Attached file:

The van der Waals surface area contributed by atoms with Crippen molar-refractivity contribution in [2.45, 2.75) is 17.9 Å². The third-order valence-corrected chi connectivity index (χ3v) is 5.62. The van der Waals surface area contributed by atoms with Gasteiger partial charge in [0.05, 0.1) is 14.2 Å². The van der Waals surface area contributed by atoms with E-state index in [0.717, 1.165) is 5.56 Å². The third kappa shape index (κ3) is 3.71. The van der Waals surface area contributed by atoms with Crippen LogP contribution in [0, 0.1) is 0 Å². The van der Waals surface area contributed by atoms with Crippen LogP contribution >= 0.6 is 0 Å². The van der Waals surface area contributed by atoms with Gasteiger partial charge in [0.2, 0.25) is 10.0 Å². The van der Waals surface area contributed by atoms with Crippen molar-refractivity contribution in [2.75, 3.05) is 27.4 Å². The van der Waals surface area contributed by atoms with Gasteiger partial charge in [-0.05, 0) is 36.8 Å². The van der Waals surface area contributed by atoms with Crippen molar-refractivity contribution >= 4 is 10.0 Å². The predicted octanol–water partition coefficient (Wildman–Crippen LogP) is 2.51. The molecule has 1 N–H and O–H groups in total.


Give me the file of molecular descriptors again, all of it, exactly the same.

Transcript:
The van der Waals surface area contributed by atoms with Crippen molar-refractivity contribution in [2.45, 2.75) is 17.9 Å². The third-order valence-corrected chi connectivity index (χ3v) is 5.62. The van der Waals surface area contributed by atoms with Gasteiger partial charge in [0.05, 0.1) is 14.2 Å². The van der Waals surface area contributed by atoms with E-state index in [0.717, 1.165) is 5.56 Å². The third kappa shape index (κ3) is 3.71. The van der Waals surface area contributed by atoms with Crippen LogP contribution in [0, 0.1) is 0 Å². The van der Waals surface area contributed by atoms with Crippen LogP contribution >= 0.6 is 0 Å². The van der Waals surface area contributed by atoms with Gasteiger partial charge in [0.2, 0.25) is 10.0 Å². The van der Waals surface area contributed by atoms with Crippen molar-refractivity contribution in [2.75, 3.05) is 27.4 Å². The van der Waals surface area contributed by atoms with Gasteiger partial charge in [-0.05, 0) is 36.8 Å². The van der Waals surface area contributed by atoms with Crippen molar-refractivity contribution >= 4 is 10.0 Å². The predicted octanol–water partition coefficient (Wildman–Crippen LogP) is 2.51. The molecule has 1 N–H and O–H groups in total.